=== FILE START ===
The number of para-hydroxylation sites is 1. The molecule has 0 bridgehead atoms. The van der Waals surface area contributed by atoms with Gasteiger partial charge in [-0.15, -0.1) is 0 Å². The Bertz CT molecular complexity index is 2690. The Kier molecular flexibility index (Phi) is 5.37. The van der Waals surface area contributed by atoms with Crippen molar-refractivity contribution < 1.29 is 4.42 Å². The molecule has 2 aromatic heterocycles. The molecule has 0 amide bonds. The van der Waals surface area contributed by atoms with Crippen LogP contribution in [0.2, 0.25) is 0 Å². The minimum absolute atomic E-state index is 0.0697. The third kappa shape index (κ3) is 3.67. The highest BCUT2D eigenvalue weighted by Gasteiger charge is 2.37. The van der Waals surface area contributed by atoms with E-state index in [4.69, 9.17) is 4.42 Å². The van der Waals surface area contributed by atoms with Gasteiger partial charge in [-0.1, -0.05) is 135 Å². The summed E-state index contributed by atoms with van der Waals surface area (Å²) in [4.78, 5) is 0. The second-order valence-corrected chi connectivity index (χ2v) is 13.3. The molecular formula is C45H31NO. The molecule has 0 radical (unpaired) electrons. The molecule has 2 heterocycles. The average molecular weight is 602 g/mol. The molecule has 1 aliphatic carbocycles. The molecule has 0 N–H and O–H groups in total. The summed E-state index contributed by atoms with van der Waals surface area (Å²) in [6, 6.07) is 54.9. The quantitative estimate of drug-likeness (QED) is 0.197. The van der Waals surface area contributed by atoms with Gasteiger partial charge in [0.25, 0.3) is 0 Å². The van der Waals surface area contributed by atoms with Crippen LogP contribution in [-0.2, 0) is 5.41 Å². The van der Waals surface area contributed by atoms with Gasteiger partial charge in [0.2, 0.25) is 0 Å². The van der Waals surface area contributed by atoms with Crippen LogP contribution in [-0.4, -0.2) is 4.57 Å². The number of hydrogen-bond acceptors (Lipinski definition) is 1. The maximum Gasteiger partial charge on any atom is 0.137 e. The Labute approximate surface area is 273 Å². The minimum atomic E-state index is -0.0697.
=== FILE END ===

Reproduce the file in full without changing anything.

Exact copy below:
The number of para-hydroxylation sites is 1. The molecule has 0 bridgehead atoms. The van der Waals surface area contributed by atoms with Gasteiger partial charge in [-0.15, -0.1) is 0 Å². The Bertz CT molecular complexity index is 2690. The Kier molecular flexibility index (Phi) is 5.37. The van der Waals surface area contributed by atoms with Crippen molar-refractivity contribution < 1.29 is 4.42 Å². The molecule has 2 aromatic heterocycles. The molecule has 0 amide bonds. The van der Waals surface area contributed by atoms with Crippen LogP contribution in [0.2, 0.25) is 0 Å². The minimum absolute atomic E-state index is 0.0697. The third kappa shape index (κ3) is 3.67. The highest BCUT2D eigenvalue weighted by Gasteiger charge is 2.37. The van der Waals surface area contributed by atoms with E-state index in [4.69, 9.17) is 4.42 Å². The van der Waals surface area contributed by atoms with Gasteiger partial charge in [-0.1, -0.05) is 135 Å². The summed E-state index contributed by atoms with van der Waals surface area (Å²) in [4.78, 5) is 0. The second-order valence-corrected chi connectivity index (χ2v) is 13.3. The molecular formula is C45H31NO. The molecule has 0 radical (unpaired) electrons. The molecule has 2 heterocycles. The average molecular weight is 602 g/mol. The molecule has 1 aliphatic carbocycles. The molecule has 0 N–H and O–H groups in total. The summed E-state index contributed by atoms with van der Waals surface area (Å²) in [6, 6.07) is 54.9. The quantitative estimate of drug-likeness (QED) is 0.197. The van der Waals surface area contributed by atoms with Gasteiger partial charge in [0.25, 0.3) is 0 Å². The van der Waals surface area contributed by atoms with Crippen LogP contribution in [-0.2, 0) is 5.41 Å². The van der Waals surface area contributed by atoms with Gasteiger partial charge in [0.2, 0.25) is 0 Å². The van der Waals surface area contributed by atoms with Crippen LogP contribution in [-0.4, -0.2) is 4.57 Å². The number of hydrogen-bond acceptors (Lipinski definition) is 1. The maximum Gasteiger partial charge on any atom is 0.137 e. The Labute approximate surface area is 273 Å². The minimum atomic E-state index is -0.0697.